Saw it last Friday with Tony nominee Patina Miller as Delores Van Cartier (the "Whoopi Goldberg role"), but without Victoria Clark (Tony Winner for Light on the Piazza) as Mother Superior. I had low expectations for this show, thinking it would be fluff. But the book was far better than I expected, the music was very good, and the cast simply went all-out. Minor charactors, particularly the villians after Delores, were much more fleshed out in this production, and they had some show-stopping numbers themselves. 4/5 stars.
Sleep No More
I didn't know what to expect from this off-Broadway "emursion" theater experience, which is a telling of the MacBeth story. And having gone through it, I still don't know what to make of it.
For those who know nothing of Sleep No More, you attend the show in the McKittrick Hotel. Completed in 1939, thoe hotel was intended to be New York City's finest and most decadent luxury hotel of its time. Six weeks before opening, and two days after the outbreak of World War II, the legendary hotel was condemned and left locked, permanently sealed from the public… until this show came along.
So the "show" takes place throughout the hotel. Audience members are sheparded inside, in groups of twenty or so, and distributed throughout the hotel to explore. All audience members wear white masks. There is no talking, even among the "actors". Audience members are encouraged to break from their groups and explore freely.
So I started out on the third floor (of five stories). The entire hotel is very dimly lit, and throughout the hotel, you hear the wind blowing loudly, as well as low cellos grinding away. If this sounds llike a haunted house, you would be wrong. Nothing jumps out at you, and I didn't hear a scream the entire night. But it is very creepy.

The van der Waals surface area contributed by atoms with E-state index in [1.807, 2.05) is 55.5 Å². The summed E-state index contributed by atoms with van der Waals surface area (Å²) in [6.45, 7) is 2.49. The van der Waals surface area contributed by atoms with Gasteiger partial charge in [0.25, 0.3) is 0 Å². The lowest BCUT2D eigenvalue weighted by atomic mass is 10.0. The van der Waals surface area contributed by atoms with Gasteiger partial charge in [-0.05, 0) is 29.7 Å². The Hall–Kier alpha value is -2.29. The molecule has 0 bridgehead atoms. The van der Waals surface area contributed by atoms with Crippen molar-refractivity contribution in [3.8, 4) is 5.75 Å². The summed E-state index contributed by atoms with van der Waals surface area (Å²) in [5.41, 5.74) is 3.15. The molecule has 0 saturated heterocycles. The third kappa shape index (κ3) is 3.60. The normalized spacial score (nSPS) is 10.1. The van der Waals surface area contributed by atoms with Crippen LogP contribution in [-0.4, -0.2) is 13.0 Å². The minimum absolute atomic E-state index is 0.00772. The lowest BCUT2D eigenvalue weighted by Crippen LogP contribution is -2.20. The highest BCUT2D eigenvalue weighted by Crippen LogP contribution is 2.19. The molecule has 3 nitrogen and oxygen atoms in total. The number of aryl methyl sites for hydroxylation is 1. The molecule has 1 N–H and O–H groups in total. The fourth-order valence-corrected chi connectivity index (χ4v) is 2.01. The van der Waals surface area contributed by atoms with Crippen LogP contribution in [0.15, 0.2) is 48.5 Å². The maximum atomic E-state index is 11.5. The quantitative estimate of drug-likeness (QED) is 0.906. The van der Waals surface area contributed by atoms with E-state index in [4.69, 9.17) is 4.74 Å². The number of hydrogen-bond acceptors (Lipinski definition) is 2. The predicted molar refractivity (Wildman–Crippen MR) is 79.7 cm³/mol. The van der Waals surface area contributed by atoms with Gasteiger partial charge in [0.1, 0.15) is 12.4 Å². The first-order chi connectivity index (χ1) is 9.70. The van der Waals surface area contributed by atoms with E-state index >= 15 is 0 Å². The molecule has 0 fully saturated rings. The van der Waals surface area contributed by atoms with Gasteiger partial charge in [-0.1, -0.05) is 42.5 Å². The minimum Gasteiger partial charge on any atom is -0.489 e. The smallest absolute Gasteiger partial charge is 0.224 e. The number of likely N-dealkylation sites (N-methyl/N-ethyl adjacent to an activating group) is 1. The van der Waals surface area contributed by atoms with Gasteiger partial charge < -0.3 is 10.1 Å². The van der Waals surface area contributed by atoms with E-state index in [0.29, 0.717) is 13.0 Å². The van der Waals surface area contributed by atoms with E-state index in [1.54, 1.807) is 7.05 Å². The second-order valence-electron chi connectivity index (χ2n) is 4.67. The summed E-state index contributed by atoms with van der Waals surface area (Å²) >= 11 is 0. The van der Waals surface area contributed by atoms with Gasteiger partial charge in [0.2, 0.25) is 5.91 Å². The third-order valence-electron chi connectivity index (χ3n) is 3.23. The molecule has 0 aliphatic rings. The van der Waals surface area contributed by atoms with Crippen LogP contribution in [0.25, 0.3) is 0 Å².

Various scenes of Macbeth are acted throughout the hotel by the perfomers, on a "loop". The show's creators did not envision any particular way to watch the show — some people chose to follow a charactor (say, Lady Macbeth); others simply chose to travel around the hotel as one would an art exhibit.
At one point, I found myself on a balcony overlooking a very large ballroom. There were three or four other ghosts on the ballroom ("ghosts" are other audience members, since that's what you look like wearing a mask). I walked downstairs into the ballroom. There was some table with food on it, and other interesting items. I left the ballroom to explore more of the second floor. About five minutes later, I heard jazz music coming from afar. I followed it, and found myself back in the ballroom. Except this time, it was filled with about 20 actors dancing, and about 100 "ghosts". It was the scene where Lady Macbeth is throwing a party (the "Macbeth" play is set in the 1920's).
The whole evening was filled with moments of wonder and strangeness like this. Later on in the evening, I walked into a large room that was filled with nothing but bathtubs, about ten of them. I was all alone. Then Lady Macbeth walked in, naked, walked right by me and got into a bathtub, mumbling something to herself. The two of us were there, alone, for about two minutes as she bathed herself. Eventually, other "ghosts" haphazardly discovered the room, and we all watched Lady Macbeth bathe (the braver ghosts would sit on the edge of the bathtub).